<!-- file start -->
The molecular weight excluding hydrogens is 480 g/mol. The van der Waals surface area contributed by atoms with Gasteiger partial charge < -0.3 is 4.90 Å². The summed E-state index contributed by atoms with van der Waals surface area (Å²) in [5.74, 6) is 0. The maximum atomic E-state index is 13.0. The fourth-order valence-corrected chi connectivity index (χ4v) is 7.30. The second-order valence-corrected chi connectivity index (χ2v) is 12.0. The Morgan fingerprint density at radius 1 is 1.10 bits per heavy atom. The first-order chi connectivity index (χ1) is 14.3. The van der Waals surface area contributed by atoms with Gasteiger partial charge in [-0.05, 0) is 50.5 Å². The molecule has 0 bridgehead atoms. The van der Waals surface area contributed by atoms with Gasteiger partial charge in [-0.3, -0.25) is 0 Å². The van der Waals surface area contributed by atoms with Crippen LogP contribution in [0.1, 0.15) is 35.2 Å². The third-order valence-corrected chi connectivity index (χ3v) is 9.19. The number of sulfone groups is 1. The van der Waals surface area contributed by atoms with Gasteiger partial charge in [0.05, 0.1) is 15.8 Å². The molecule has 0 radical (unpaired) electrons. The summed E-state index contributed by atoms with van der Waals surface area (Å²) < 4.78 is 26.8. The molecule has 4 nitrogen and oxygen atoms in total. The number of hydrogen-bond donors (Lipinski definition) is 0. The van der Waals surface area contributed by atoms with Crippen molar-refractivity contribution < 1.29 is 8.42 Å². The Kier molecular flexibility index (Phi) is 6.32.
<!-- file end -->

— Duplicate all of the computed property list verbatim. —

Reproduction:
The molecular weight excluding hydrogens is 480 g/mol. The van der Waals surface area contributed by atoms with Gasteiger partial charge < -0.3 is 4.90 Å². The summed E-state index contributed by atoms with van der Waals surface area (Å²) in [5.74, 6) is 0. The maximum atomic E-state index is 13.0. The fourth-order valence-corrected chi connectivity index (χ4v) is 7.30. The second-order valence-corrected chi connectivity index (χ2v) is 12.0. The Morgan fingerprint density at radius 1 is 1.10 bits per heavy atom. The first-order chi connectivity index (χ1) is 14.3. The van der Waals surface area contributed by atoms with Gasteiger partial charge in [-0.05, 0) is 50.5 Å². The molecule has 0 bridgehead atoms. The van der Waals surface area contributed by atoms with Gasteiger partial charge in [-0.3, -0.25) is 0 Å². The van der Waals surface area contributed by atoms with Crippen LogP contribution in [0.1, 0.15) is 35.2 Å². The third-order valence-corrected chi connectivity index (χ3v) is 9.19. The number of sulfone groups is 1. The van der Waals surface area contributed by atoms with Gasteiger partial charge in [0.05, 0.1) is 15.8 Å². The molecule has 0 radical (unpaired) electrons. The summed E-state index contributed by atoms with van der Waals surface area (Å²) < 4.78 is 26.8. The molecule has 4 nitrogen and oxygen atoms in total. The number of hydrogen-bond donors (Lipinski definition) is 0. The van der Waals surface area contributed by atoms with Crippen molar-refractivity contribution < 1.29 is 8.42 Å². The Kier molecular flexibility index (Phi) is 6.32.